‘There is no independent journalism left in Russia’: Exiled journalist Denis Kataev
21 April 2022 | 5:22 am
One by one, Russia's independent media outlets have been forced to shut down since the start of the invasion of Ukraine, effectively banning all but the official state narrative on the war. The crackdown has sparked a mass exodus of Russian journalists, who fear not only for their jobs but also their lives. Among them is Denis Kataev, who was a TV anchor at the independent Dozhd TV, or TV Rain. He joined us for Perspective.
Russian and Ukrainian negotiators have concluded a round of peace talks, with both sides expressing cautious optimism. Russia says it will reduce some military activity "to increase mutual trust."
Beijing and Moscow have agreed to broaden bilateral cooperation and speak on global affairs "with a united voice," Russia said after talks between both countries' foreign ministers.
Does 22 years in power change a man? Or was this Vladimir Putin's grand design all along? In justifying his invasion of Ukraine, the master of the Kremlin talked of "denazification" and how Russians and Ukrainians are the same people. Now, with the ground offensive failing to net a quick win, Moscow is reportedly dialling back the "denazification" part. We ask if it's true.
It's that old adage: your friends' friends are not always your friends. Over the years, India has drifted towards the United States, partly due to its border tensions with China. But even the invasion of Ukraine cannot break the historic ties binding Delhi to Moscow – from arms and oil imports to the non-aligned strategic autonomy that steered India through the Cold War. So can India stay out of it? Can anyone? If nations don't actively oppose an invasion, do they enable it?
Scholz: 'We will decide on further measures against Russia in the coming days'
As Serbs prepare to vote in parliamentary and presidential polls on Sunday, members of Germany's Bundestag tell DW that they expect the government in Belgrade to make a clear break with Vladimir Putin's Russia.
This week, we start with some good news. Radiation levels are "quite normal" around Chernobyl. The head of the UN's nuclear watchdog confirms that Russian forces have pulled back from the site of Europe's worst-ever nuclear disaster. The IAEA is working with both sides to avoid Chernobyl again becoming a frontline in the war in Ukraine.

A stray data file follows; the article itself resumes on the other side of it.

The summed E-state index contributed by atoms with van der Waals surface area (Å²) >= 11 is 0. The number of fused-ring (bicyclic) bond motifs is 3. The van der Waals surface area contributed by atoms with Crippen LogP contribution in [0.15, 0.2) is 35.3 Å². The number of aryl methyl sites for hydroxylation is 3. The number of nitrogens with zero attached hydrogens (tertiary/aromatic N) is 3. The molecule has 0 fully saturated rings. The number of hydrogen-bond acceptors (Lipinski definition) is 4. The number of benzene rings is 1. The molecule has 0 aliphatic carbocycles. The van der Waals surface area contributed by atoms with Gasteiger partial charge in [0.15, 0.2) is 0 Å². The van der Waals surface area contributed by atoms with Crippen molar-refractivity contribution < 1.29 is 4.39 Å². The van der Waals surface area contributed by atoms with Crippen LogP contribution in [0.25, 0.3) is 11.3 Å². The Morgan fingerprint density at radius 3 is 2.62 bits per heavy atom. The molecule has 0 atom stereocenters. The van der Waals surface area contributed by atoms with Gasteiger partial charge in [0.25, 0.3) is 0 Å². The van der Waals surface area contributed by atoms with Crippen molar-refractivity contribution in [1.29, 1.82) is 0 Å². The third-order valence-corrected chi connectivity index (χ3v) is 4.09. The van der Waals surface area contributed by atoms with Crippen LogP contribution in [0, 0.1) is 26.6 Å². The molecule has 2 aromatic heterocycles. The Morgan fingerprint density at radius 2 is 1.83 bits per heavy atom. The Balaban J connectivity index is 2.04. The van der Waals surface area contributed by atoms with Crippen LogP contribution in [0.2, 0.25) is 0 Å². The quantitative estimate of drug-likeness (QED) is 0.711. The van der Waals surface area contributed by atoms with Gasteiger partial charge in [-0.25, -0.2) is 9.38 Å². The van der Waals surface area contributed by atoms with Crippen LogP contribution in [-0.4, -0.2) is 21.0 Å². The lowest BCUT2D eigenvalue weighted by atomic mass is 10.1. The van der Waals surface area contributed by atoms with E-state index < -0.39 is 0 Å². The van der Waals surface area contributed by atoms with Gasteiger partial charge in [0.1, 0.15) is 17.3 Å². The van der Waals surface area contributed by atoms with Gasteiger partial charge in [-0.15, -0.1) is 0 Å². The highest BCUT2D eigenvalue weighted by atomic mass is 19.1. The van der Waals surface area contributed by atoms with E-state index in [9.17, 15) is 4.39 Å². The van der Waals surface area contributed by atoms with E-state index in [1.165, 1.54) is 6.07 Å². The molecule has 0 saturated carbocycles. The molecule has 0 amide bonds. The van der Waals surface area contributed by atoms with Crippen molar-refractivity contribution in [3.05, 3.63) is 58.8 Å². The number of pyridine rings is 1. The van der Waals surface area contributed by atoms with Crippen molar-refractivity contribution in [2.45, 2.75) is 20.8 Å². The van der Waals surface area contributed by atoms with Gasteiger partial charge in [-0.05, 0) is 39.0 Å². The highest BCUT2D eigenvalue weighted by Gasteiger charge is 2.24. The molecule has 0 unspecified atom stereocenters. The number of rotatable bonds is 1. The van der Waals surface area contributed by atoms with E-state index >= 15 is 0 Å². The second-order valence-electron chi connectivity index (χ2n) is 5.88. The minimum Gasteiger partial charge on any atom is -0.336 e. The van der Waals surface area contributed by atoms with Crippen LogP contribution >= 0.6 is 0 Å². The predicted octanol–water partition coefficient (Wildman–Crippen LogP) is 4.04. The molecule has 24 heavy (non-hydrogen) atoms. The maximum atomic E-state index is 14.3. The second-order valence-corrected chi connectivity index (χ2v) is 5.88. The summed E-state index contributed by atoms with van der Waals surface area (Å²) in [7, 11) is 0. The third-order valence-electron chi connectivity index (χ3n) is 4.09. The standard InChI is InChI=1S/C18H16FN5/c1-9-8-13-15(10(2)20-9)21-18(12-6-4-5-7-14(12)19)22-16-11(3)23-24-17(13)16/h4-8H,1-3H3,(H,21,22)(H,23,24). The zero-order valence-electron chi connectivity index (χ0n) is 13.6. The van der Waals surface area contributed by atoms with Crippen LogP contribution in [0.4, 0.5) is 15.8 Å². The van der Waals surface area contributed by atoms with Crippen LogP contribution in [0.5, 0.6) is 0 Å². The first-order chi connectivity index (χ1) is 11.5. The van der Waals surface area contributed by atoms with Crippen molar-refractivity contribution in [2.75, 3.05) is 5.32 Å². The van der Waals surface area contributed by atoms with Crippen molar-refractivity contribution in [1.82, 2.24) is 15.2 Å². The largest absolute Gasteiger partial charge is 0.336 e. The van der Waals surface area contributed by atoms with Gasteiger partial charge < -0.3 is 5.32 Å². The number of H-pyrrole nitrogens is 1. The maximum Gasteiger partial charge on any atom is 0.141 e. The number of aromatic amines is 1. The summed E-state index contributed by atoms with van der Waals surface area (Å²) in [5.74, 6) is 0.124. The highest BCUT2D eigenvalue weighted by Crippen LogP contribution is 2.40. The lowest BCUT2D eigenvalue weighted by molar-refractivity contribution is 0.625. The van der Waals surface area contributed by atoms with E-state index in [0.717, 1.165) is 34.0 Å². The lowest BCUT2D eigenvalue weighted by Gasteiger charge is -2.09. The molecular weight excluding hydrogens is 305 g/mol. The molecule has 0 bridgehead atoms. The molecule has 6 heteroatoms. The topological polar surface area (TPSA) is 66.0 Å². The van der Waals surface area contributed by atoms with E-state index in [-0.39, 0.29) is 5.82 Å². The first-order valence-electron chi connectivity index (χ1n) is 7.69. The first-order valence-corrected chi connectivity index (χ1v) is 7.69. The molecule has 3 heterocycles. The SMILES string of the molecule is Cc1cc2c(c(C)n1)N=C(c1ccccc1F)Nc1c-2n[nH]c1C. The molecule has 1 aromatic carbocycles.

Is it a turning point? There's outrage over the carnage and desolation left behind by retreating Russian forces north of Ukraine's capital. We discuss war crimes accusations in the Kyiv suburb of Bucha and ask – now that the war's set to last – whether the Kremlin's ultimate objective is to occupy Ukraine or reduce it to rubble.
In 2016, Matthieu Aikins was a journalist living in the Afghan capital Kabul. When the war finally pushed his Afghan friend Omar to flee his homeland and leave everything he knew in a bid to reach Europe, Aikins decided to join him. "The Naked Don’t Fear the Water" is the book that came out of the friends' journey, one that is both extraordinary but also painfully commonplace for the millions of Syrian, Iraqi and Afghan refugees who have made similar gut-wrenching decisions to seek out a better life. Aikins joined us for Perspective to tell us more.
Papers react to Ukrainian President Volodymyr Zelensky's speech to the UN, with some agreeing that the Security Council's veto power is preventing the body from fulfilling its mission. In France, the death of a Jewish man in a Parisian suburb is prompting reactions on the campaign trail, despite there being no evidence so far that it was provoked by anti-Semitism. Finally, we look at a call for candidates to count penguins at a post office in Antarctica.
Since invading Ukraine, Russian armed forces have hit nearly 100 medical facilities. Attacks on health care infrastructure are classified as war crimes, but perpetrators have historically evaded justice. DW investigates.
Ukraine's president spoke to the UN Security Council by video link on Tuesday. In his first speech to the body since Russia's invasion, Volodymyr Zelensky called for accountability. His plea followed the discoveries of civilian victims in the town of Bucha, killings that Zelensky says are tantamount to attempted genocide and war crimes committed by Russia. We take a closer look.
1 day ago
The government in Berlin wants to reduce dependence on the country’s most important trading partner. But German businesses are not convinced.
1 day ago
1 day ago
Her vibrant colours, floral hair-dos and striking jewellery have made Mexican artist Frida Kahlo's style as famous as her paintings. A new exhibition at the Galliera fashion museum in Paris is exploring the artist's identity through some of the objects stored at her famous "Casa Azul" in Mexico City. Clothes, makeup and personal correspondence give us an insight into a woman who was ahead of her time.
1 day ago
A religious party in Pakistan has filed a petition against a law that protects the rights of transgender people. Opponents say the legislation could act as a gateway to enable same-sex marriage.
1 day ago
In this edition we look back at a terrible shipwreck with a death toll even heavier than the Titanic. On September 26, 2002, the Joola disaster claimed at least 1,800 lives. The ferry was sailing between the Senegalese province of Casamance and the capital Dakar. In
1 day ago
Ukraine launched a major counter-offensive in the Kharkiv region on September 6. This operation surprised Russia and led to the withdrawal of Russian soldiers from several strategic cities in eastern Ukraine, such as Izium. Our reporters Gulliver Cragg and Gwendoline Debono met with Ukrainian soldiers who took part in the counter-offensive and spoke to two of the operational commanders.